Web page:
Fishy interlude: An amazingly detailed model of a Tsukiji market maguro (tuna) by Hobbystock

Since we are in the middle of the Fish section of Japanese Cooking 101, here's an interesting story about a plastic model of...a fish. Sounds weird, you say? Well you have to see this to believe it. It's made by a figurine and model maker called Hobbystock, and designed by a 3rd generation Tsukiji market wholesale company called Yamawa.

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The model is 33cm (about 13 inches) long. Not as big as a full size bluefin tuna at the Tsukiji Market - the type that fetches thousands of dollars - but still pretty hefty. It comes packaged in a realistic looking box, packed in styrofoam, rather like you might get a fresh fish direct from a supplier in Japan.

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And, it comes completely apart, exactly how a real tuna is cut up by a professional. It re-assembles again of course, and can be displayed on the included display stand.

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It looks like a neat way to teach your kids, or yourself too, how to cut up a fish, don't you think? Well..the kicker is that this amazingly detailed model costs 29,400 yen - that's about US$295. So it's clearly not a toy. Maybe an ultimate display item for a fish shop, or a sushi restaurant? It's not quite clear who the intended audience is for this. I'd love to take a look at it in person though.

You can see more pictures here, here and here. (Hat tip to Francesco.)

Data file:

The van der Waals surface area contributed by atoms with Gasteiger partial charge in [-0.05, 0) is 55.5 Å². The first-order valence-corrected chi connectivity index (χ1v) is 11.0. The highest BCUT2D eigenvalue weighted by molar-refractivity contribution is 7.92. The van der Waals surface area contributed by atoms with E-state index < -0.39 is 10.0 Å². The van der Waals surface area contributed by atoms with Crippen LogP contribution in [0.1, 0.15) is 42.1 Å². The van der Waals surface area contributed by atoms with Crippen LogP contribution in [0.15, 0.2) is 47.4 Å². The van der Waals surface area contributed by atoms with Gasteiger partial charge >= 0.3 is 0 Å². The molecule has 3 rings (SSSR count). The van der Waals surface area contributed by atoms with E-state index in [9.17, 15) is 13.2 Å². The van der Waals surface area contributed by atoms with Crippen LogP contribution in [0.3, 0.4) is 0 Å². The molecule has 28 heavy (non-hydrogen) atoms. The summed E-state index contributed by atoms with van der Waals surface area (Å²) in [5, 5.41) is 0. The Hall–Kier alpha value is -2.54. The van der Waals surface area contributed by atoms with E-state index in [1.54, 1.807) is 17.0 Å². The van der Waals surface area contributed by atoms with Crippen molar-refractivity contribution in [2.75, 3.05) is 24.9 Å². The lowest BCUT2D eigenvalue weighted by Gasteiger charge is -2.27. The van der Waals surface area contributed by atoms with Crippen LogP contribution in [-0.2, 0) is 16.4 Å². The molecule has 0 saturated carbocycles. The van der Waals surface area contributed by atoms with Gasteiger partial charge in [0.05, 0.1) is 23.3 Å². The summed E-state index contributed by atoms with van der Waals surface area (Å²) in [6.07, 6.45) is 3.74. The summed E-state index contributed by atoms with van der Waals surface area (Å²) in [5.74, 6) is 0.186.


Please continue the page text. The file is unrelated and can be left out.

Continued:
Comments

Looks like it's made to teach chefs how to cut up a tuna, doesn't it?

Wow, that is one good looking model! is it made out of plastic? I wonder whether they would be using it as a teaching tool to teach fishmongers (though I think cutting up a real fish would be a lot cheaper...) Thanks for sharing, you always have interesting posts!

In the case of a bluefin tuna, maybe this model is cheaper ^_^;

You know, I actually, think I have a theory about what this is for. It's a teaching aid.

No, wait-- hear me out. As highly respected as a sushi chef might be, they do have one person that they depend on above all others-- the fishmonger they must buy from. And even if they buy whole fish (unusual, but it does happen) they need to learn how to cut them up-- and often to teach others.

I think this might be like a medical model, to show new and aspiring fishmongers and chefs how to cut one up properly, and how to portion it.

Thoughts on this wild speculation?

I really don't know...I think it's still a toy, since you need to physically cut up a fish to know how to well, cut up a fish. Could be used for educational purposes, for sure.

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